China's BYD Co., maker of the F3DM plug-in hybrid sedan that went on sale to government agencies and corporations in December, will begin selling the car to individual consumers in China in September. The West, however, will have to wait, as F3DMs bound for Europe won't ship until next year, and the U.S. likely won't see the energy efficient compacts until 2011.
A decade ago China's largest rechargeable battery maker wasn't even in the car business. But BYD made a splash in the green auto sector when, at the height of American carmakers' struggles to bring a viable electric vehicle to market, the company coolly released the F3DM at a price just under $22,000; that is, for far less than American carmakers dreamed of pricing their next-gen autos.
The F3DM's lithium iron phosphate batteries are more stable than the lithium ion batteries chosen for cars like the Chevy Volt, so BYD had fewer safety issues inherent in the development of the F3DM, though its all-electric range may not stand up to lithium ion-powered vehicles in the long run. But a range of 62 miles on electricity alone is nothing to scoff at, and a gasoline-powered trip-extending engine puts range anxiety to rest. More convenient still, the car can charge overnight on a traditional household outlet--no special fixtures necessary--so the F3DM can top up virtually anywhere. Using a special BYD charge station, recharge is even faster; the company claims the F3DM can obtain a 50% charge in a mind-blowing 10 minutes on their special hardware.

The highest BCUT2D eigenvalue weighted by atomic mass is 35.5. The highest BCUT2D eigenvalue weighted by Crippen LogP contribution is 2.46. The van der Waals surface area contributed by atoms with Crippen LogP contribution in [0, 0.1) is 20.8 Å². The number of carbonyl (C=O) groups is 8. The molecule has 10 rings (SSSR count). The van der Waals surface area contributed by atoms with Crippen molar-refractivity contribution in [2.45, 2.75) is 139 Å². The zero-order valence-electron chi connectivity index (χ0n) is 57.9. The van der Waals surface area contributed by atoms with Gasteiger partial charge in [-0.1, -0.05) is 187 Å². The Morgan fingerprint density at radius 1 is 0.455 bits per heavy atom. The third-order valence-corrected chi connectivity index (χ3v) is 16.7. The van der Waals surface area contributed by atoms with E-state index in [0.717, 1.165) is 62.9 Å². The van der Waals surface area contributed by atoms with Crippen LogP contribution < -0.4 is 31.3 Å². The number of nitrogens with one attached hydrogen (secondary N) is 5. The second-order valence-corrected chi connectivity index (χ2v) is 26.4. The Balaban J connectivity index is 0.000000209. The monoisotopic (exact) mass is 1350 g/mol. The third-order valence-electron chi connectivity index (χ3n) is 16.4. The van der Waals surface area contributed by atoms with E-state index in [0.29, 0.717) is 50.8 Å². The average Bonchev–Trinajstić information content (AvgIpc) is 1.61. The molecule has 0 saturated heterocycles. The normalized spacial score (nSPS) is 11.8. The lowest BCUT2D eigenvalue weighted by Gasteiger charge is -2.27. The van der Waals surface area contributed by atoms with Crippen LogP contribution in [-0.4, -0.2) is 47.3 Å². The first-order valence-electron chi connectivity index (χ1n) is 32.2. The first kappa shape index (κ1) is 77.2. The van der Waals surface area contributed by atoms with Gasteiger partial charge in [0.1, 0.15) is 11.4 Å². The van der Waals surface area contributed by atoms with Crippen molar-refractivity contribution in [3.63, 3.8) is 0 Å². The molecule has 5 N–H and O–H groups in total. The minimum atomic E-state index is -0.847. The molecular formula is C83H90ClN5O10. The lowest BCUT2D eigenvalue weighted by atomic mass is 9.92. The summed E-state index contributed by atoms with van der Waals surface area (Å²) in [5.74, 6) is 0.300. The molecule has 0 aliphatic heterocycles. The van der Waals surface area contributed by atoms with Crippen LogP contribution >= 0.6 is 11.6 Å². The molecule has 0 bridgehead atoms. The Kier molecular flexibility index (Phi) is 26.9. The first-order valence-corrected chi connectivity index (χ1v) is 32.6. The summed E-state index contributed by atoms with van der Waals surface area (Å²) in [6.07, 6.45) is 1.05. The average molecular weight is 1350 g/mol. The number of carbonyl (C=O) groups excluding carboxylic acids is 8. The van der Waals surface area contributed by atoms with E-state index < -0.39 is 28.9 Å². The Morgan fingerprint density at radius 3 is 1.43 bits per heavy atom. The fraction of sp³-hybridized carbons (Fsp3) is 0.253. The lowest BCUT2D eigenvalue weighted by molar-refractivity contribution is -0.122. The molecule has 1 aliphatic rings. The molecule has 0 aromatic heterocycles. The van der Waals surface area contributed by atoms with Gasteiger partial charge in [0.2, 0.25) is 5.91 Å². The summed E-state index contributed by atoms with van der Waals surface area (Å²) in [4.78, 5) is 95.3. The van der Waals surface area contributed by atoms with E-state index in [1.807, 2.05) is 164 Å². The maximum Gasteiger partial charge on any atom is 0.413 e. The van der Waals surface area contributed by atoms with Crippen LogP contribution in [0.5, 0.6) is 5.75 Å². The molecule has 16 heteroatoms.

So why will the West have to wait so long? For one, BYD is busy. It recently inked an agreement with Volkswagen to jointly develop electric cars, and BYD's five-passenger, pure electric e6 is slated for production later this year, another game-changer the company claims can cruise 250 miles on a single charge. While it may be difficult for BYD to live up to the hype, at least one very savvy investor believes they can. As markets were tanking last fall, a subsidiary of Warren Buffett's Berkshire Hathaway scooped up a 10% interest in the company. That's an endorsement that's hard to ignore.